Bogus mathematics, (was Re: L'état de PCT, c'est moi (was ...))

[Rick Marken 2018-08-15_18:54:36]

[From Erling Jorgensen (2018.08.15 1830 EDT)]

EJ:Â I am suggesting a different PCT explanation than the statistical-

artifact/illusion one that Rick is proposing.Â

RM: The fact that the power law is an illusion can be determined without any knowledge of statistics. All you have to know is that movement – the changing positions of the wrist as the arm moves, for example – is a controlled result of action. Once you know that, you know that the power law is an unintended side effect of this controlling. That side effect is considered an “illusion” when it is taken to reveal something about the mechanism that produced the movement. Our statistical analysis just shows why something close to the 2/3 power law is found for most of the trajectories people produce. But once you know that the power law is a side effect of control you can stop studying it as a way of learning about the mechanisms that produce movement and start studying movement as a control phenomenon, which will involve figuring out what perceptual variables are being controlled when people produce movements.Â




Richard S. MarkenÂ

"Perfection is achieved not when you have nothing more to add, but when you
have nothing left to take away.�
                --Antoine de Saint-Exupery

EJ: So when someone scribbles between two points, it’s not known whether the

deceleration and reversal of direction is linear, power law, or some other

function? I’m wondering whether change of direction along a line is a

simplified paradigm for then extrapolating to velocity along a curve. It

sounds like it’s been hard to specify the controlled variables for 2D



Maybe that is a good idea. There is a lot of research on point-to-point movements, and Bill never published his analysis done with the LittleMan simulation.Â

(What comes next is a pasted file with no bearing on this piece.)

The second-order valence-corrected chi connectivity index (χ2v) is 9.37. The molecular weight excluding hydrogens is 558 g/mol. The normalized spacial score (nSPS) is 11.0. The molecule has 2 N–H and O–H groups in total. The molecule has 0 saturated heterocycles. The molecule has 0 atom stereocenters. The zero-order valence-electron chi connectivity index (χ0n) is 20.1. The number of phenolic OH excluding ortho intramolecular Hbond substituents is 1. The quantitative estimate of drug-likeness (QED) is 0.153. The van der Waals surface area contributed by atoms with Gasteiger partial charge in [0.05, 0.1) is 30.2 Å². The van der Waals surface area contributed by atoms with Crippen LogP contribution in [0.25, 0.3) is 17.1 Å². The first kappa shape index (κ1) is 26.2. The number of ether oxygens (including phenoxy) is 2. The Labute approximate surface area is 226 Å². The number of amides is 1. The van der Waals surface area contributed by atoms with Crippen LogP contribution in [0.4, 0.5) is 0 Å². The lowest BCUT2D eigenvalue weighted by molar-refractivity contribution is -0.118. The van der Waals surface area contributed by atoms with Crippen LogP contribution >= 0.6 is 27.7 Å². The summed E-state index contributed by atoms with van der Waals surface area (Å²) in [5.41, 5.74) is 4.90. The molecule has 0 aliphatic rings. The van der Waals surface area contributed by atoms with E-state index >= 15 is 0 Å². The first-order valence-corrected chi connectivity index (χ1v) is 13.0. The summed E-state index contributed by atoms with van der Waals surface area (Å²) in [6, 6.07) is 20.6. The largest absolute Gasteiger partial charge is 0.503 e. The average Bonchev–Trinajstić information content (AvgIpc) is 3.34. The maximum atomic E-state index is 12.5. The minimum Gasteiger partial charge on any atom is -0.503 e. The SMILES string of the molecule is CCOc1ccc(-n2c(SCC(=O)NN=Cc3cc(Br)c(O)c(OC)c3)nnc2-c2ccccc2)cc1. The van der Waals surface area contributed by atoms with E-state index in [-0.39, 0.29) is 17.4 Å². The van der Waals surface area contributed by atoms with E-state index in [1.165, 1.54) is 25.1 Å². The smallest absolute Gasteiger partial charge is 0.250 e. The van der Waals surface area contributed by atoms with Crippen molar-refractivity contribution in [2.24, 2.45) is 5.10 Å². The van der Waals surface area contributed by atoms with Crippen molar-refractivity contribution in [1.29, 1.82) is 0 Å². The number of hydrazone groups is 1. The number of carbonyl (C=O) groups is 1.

EJ: I suppose it wouldn’t work to have the Little Man follow an ellipse

target, and see what happens. If power-law dynamics are involved in mouse

movements to get the target going in an ellipse, that seems like putting the

dynamics into the reference itself. Maybe Bruce Abbott is the one to ask

here. Can a point moving in an ellipse be programmed as a target in Little

Man V2, for instance at a constant speed rather than a power-law varying one?


Yes, you can also take a position control model (even without arm dynamics simulated) and see what happens. I’ve been doing that, and it seems position control is not enough here, I don’t have a complete solution.


EJ: I don’t understand the “at any overall speed� portion. Your illustration

of the three ellipses with equal time-distant points showed an ellipse on the

left where the points were also equally distant spatially (beta of 1), so it

seems an ellipse can be traveled at a constant speed without it being forced

into a power law relationship. But you also emphasized, in your discussion

with Rick, that the 2/3 power law regularity emerged when the speed of the

drawing was fast enough to not deliberately counteract what may be happening

on the curves.


Movement at overall speed means that there might be variation in local speed, but the average speed of the total movement is relatively constant across cycles. People can traverse ellipses at low overall speed without following the power law, yes. For trajectories generated with orthogonal sinusoids, at any overall speed, speed will be correlated with curvature.


EJ: I’m trying to consider what happens when various repetitive phenomena –

e.g., a line between two points, a sine wave, an ellipse – are produced not

by a formula but by a living control system. The formula for an ellipse comes

out of the two radii. A drawn version of an ellipse may relate to the

endpoints of greatest inflection on the curve. I don’t have equipment to

measure those things myself, so I have to rely on what others may have done.

I am trying (perhaps simplistically) to apply step-changes in Position

control, with two articulation points, to see whether a power-law relationship

‘falls out’ of the model as an un-controlled outcome, i.e., a side effect.

EJ: From what I’ve heard so far in this discussion, this possibility is not

(yet?) ruled out.


If you have only point-to-point movement, then there is no curvature, right? So, you’d need something else controlled to see what falls out.